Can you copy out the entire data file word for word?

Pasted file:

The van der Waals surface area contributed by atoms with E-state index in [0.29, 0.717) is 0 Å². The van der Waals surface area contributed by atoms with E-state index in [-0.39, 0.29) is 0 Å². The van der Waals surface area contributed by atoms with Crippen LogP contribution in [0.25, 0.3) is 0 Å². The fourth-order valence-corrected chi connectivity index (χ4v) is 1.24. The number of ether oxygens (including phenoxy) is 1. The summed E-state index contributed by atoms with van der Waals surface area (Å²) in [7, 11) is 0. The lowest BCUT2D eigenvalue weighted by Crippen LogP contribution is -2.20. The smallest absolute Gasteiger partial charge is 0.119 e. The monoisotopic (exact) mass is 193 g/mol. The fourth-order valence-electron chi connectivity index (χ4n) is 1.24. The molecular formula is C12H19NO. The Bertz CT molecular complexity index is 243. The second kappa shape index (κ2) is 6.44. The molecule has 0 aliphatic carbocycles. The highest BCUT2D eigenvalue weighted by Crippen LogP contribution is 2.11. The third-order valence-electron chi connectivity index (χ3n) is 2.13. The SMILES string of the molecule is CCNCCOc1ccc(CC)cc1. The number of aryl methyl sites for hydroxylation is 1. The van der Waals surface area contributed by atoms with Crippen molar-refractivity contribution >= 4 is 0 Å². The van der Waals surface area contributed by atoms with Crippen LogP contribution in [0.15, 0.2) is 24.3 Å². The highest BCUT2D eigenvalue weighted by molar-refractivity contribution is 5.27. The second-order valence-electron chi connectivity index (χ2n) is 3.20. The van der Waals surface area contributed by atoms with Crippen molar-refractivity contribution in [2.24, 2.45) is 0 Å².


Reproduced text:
The van der Waals surface area contributed by atoms with E-state index in [0.29, 0.717) is 0 Å². The van der Waals surface area contributed by atoms with E-state index in [-0.39, 0.29) is 0 Å². The van der Waals surface area contributed by atoms with Crippen LogP contribution in [0.25, 0.3) is 0 Å². The fourth-order valence-corrected chi connectivity index (χ4v) is 1.24. The number of ether oxygens (including phenoxy) is 1. The summed E-state index contributed by atoms with van der Waals surface area (Å²) in [7, 11) is 0. The lowest BCUT2D eigenvalue weighted by Crippen LogP contribution is -2.20. The smallest absolute Gasteiger partial charge is 0.119 e. The monoisotopic (exact) mass is 193 g/mol. The fourth-order valence-electron chi connectivity index (χ4n) is 1.24. The molecular formula is C12H19NO. The Bertz CT molecular complexity index is 243. The second kappa shape index (κ2) is 6.44. The molecule has 0 aliphatic carbocycles. The highest BCUT2D eigenvalue weighted by Crippen LogP contribution is 2.11. The third-order valence-electron chi connectivity index (χ3n) is 2.13. The SMILES string of the molecule is CCNCCOc1ccc(CC)cc1. The number of aryl methyl sites for hydroxylation is 1. The van der Waals surface area contributed by atoms with Crippen molar-refractivity contribution >= 4 is 0 Å². The van der Waals surface area contributed by atoms with Crippen LogP contribution in [0.15, 0.2) is 24.3 Å². The highest BCUT2D eigenvalue weighted by molar-refractivity contribution is 5.27. The second-order valence-electron chi connectivity index (χ2n) is 3.20. The van der Waals surface area contributed by atoms with Crippen molar-refractivity contribution in [2.24, 2.45) is 0 Å².